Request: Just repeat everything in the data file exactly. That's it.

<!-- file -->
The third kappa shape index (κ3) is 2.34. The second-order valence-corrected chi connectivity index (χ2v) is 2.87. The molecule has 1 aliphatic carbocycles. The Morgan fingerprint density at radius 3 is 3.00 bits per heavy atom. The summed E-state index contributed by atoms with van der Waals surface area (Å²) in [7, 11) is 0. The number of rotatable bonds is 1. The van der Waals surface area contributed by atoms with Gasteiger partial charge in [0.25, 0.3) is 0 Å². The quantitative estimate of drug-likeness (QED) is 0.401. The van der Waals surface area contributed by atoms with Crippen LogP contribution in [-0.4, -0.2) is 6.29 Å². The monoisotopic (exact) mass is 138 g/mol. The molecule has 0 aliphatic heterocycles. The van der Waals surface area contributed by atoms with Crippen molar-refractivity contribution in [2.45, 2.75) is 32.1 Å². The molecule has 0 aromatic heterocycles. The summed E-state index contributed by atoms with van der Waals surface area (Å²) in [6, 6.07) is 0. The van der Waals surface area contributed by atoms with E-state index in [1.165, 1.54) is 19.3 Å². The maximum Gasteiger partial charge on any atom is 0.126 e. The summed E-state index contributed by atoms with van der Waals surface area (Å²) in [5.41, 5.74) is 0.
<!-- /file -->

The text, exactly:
The third kappa shape index (κ3) is 2.34. The second-order valence-corrected chi connectivity index (χ2v) is 2.87. The molecule has 1 aliphatic carbocycles. The Morgan fingerprint density at radius 3 is 3.00 bits per heavy atom. The summed E-state index contributed by atoms with van der Waals surface area (Å²) in [7, 11) is 0. The number of rotatable bonds is 1. The van der Waals surface area contributed by atoms with Gasteiger partial charge in [0.25, 0.3) is 0 Å². The quantitative estimate of drug-likeness (QED) is 0.401. The van der Waals surface area contributed by atoms with Crippen LogP contribution in [-0.4, -0.2) is 6.29 Å². The monoisotopic (exact) mass is 138 g/mol. The molecule has 0 aliphatic heterocycles. The van der Waals surface area contributed by atoms with Crippen molar-refractivity contribution in [2.45, 2.75) is 32.1 Å². The molecule has 0 aromatic heterocycles. The summed E-state index contributed by atoms with van der Waals surface area (Å²) in [6, 6.07) is 0. The van der Waals surface area contributed by atoms with E-state index in [1.165, 1.54) is 19.3 Å². The maximum Gasteiger partial charge on any atom is 0.126 e. The summed E-state index contributed by atoms with van der Waals surface area (Å²) in [5.41, 5.74) is 0.